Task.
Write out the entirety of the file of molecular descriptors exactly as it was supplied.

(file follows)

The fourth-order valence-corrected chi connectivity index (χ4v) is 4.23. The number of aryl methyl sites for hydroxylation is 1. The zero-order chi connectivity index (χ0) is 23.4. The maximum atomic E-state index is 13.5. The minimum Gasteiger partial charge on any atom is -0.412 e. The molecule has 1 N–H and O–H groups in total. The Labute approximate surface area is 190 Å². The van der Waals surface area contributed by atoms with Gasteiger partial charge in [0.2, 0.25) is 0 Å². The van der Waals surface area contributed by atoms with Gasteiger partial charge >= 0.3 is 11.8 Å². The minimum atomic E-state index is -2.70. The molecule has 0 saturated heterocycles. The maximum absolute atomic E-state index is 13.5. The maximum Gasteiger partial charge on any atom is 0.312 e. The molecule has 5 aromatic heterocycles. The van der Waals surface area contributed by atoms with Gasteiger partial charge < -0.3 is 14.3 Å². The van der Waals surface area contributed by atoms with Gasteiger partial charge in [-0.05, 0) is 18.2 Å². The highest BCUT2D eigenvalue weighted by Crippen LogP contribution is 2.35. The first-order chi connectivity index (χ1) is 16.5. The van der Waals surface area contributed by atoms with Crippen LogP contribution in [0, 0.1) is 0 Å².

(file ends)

The fourth-order valence-corrected chi connectivity index (χ4v) is 4.23. The number of aryl methyl sites for hydroxylation is 1. The zero-order chi connectivity index (χ0) is 23.4. The maximum atomic E-state index is 13.5. The minimum Gasteiger partial charge on any atom is -0.412 e. The molecule has 1 N–H and O–H groups in total. The Labute approximate surface area is 190 Å². The van der Waals surface area contributed by atoms with Gasteiger partial charge in [0.2, 0.25) is 0 Å². The van der Waals surface area contributed by atoms with Gasteiger partial charge >= 0.3 is 11.8 Å². The minimum atomic E-state index is -2.70. The molecule has 0 saturated heterocycles. The maximum absolute atomic E-state index is 13.5. The maximum Gasteiger partial charge on any atom is 0.312 e. The molecule has 5 aromatic heterocycles. The van der Waals surface area contributed by atoms with Gasteiger partial charge < -0.3 is 14.3 Å². The van der Waals surface area contributed by atoms with Gasteiger partial charge in [-0.05, 0) is 18.2 Å². The highest BCUT2D eigenvalue weighted by Crippen LogP contribution is 2.35. The first-order chi connectivity index (χ1) is 16.5. The van der Waals surface area contributed by atoms with Crippen LogP contribution in [0, 0.1) is 0 Å².